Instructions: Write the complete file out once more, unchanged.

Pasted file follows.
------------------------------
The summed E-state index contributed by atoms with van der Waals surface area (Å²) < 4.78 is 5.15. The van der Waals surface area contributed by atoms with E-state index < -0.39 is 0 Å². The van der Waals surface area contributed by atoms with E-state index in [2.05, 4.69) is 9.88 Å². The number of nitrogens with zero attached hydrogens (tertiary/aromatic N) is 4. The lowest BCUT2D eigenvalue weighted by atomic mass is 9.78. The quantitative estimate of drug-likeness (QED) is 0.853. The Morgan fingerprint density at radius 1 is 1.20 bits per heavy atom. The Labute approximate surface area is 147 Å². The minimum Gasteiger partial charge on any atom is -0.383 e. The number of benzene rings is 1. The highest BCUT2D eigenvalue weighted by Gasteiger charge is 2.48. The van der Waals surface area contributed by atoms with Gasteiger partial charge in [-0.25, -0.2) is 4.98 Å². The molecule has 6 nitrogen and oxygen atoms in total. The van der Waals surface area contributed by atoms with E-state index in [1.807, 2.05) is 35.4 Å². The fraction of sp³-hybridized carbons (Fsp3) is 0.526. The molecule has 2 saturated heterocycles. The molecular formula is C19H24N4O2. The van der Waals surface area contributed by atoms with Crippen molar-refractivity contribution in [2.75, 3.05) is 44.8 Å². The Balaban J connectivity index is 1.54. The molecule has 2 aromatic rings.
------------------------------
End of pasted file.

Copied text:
The summed E-state index contributed by atoms with van der Waals surface area (Å²) < 4.78 is 5.15. The van der Waals surface area contributed by atoms with E-state index < -0.39 is 0 Å². The van der Waals surface area contributed by atoms with E-state index in [2.05, 4.69) is 9.88 Å². The number of nitrogens with zero attached hydrogens (tertiary/aromatic N) is 4. The lowest BCUT2D eigenvalue weighted by atomic mass is 9.78. The quantitative estimate of drug-likeness (QED) is 0.853. The Morgan fingerprint density at radius 1 is 1.20 bits per heavy atom. The Labute approximate surface area is 147 Å². The minimum Gasteiger partial charge on any atom is -0.383 e. The number of benzene rings is 1. The highest BCUT2D eigenvalue weighted by Gasteiger charge is 2.48. The van der Waals surface area contributed by atoms with Gasteiger partial charge in [-0.25, -0.2) is 4.98 Å². The molecule has 6 nitrogen and oxygen atoms in total. The van der Waals surface area contributed by atoms with E-state index in [1.807, 2.05) is 35.4 Å². The fraction of sp³-hybridized carbons (Fsp3) is 0.526. The molecule has 2 saturated heterocycles. The molecular formula is C19H24N4O2. The van der Waals surface area contributed by atoms with Crippen molar-refractivity contribution in [2.75, 3.05) is 44.8 Å². The Balaban J connectivity index is 1.54. The molecule has 2 aromatic rings.